Recently I had the opportunity to interview Peggy Kennedy Author of Approaching Neverland, A Memoir of Epic Tragedy & Happily Ever After. Here’s her story:
What inspired you to write Approaching Neverland?
The truth is I missed my family and wanted to bring them back to life. For that reason, I wasn’t satisfied with what I’d written until my descriptions of them were so close to the real thing that my family members seemed to walk off the page.
Have you always been a writer?
No. For the last 20 years I’ve been producing high profile events like the San Francisco Chinese New Year Parade. Before that, I sold real estate. But as I began closing in on my 50th birthday five years ago, I realized that if I didn’t write our family’s story, it would be gone forever. So I worked with a writing coach for nearly three years and signed up for as many writing seminars as I could afford.
What was the most difficult part about writing the book? The most rewarding?
The most difficult part was reliving all the sadness of the tragedies we’d been through – my father’s Alzheimer’s, my brother’s death from AIDS, and my sister’s murder. However difficult, these were all a part of our family story, so needed to be included in the book. My reward came when I knew that I had captured a family member’s spirit through description and dialogue and could hear their laughter.
Your mother’s mental illness played a large role in your life. Her disease – bipolar disorder – is known to be at least in part genetic. Were you ever worried that you might inherit the disorder?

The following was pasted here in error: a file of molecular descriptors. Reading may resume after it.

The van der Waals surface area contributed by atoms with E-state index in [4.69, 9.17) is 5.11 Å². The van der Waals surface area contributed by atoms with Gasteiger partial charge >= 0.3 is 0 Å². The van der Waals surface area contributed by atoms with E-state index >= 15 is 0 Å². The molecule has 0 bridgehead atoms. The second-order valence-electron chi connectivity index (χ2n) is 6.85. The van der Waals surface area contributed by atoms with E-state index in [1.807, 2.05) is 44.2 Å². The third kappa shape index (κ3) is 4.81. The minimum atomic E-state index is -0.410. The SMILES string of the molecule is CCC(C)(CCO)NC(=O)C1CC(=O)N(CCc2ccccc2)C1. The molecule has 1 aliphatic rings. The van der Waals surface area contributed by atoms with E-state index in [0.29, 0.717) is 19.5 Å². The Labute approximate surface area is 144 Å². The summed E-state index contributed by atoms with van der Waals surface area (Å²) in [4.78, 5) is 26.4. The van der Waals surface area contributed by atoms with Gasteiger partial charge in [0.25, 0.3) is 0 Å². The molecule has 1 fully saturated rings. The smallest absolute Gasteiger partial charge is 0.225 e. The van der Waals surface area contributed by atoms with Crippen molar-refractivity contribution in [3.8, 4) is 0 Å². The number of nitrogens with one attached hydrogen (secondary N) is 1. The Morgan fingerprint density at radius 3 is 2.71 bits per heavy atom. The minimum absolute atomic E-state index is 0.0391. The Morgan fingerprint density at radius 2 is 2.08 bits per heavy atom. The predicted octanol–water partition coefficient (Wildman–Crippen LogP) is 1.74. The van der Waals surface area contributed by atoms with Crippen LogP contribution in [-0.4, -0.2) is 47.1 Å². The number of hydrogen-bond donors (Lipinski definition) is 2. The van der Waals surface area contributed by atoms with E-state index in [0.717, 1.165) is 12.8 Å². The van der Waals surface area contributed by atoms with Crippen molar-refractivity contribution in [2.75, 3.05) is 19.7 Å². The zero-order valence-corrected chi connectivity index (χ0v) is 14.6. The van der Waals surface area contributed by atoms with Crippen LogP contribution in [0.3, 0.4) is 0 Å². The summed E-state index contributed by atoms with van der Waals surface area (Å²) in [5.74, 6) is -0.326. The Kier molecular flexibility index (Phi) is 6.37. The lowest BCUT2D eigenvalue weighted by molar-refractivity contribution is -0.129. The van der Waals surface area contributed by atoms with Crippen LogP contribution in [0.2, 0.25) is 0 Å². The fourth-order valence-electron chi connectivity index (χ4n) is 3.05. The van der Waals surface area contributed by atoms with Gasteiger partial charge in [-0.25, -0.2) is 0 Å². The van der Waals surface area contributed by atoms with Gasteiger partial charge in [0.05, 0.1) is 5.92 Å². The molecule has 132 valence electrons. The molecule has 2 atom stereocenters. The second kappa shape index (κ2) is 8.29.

Absolutely! Mom was institutionalized for the first time at 19. As I approached my late teens I often checked in the mirror to make sure my eyes weren’t shaky and would intentionally slow down my speech to make certain that I still could control it. I became fearful again after having my first child as Mom always went off the deep end after giving birth. Luckily, I was fine.
At a point in your life when you seemed to have it all, you left the comfort of the suburbs and your husband (your childhood sweetheart no less!) to move to the city and pursue a career for which you had very little experience. Why did you leave?
I realized that I had allowed my husband’s dreams to become mine and my own dreams had all but disappeared. I had always wanted to live a creative life in the city. When a once-in-a-lifetime opportunity arose, I felt I had to take a chance and go for it. It turned out to be the best thing I ever did.
To what do you attribute your ability to face your mother’s mental illness and all your family’s tragedy without bitterness?
Our family was blessed with a dark Irish sense of humor, which helped get us through some pretty tough times. And I never got away with feeling sorry for myself. None of us did. Anything that didn’t help make things better was considered a waste of time.
What do you hope other people will gain from reading Approaching Neverland?
I hope my book inspires them to live life to the fullest and love those who share their life’s journey.
To learn more about Peggy Kennedy and get a copy of Approaching Neverland, go to: www.approachingneverland.com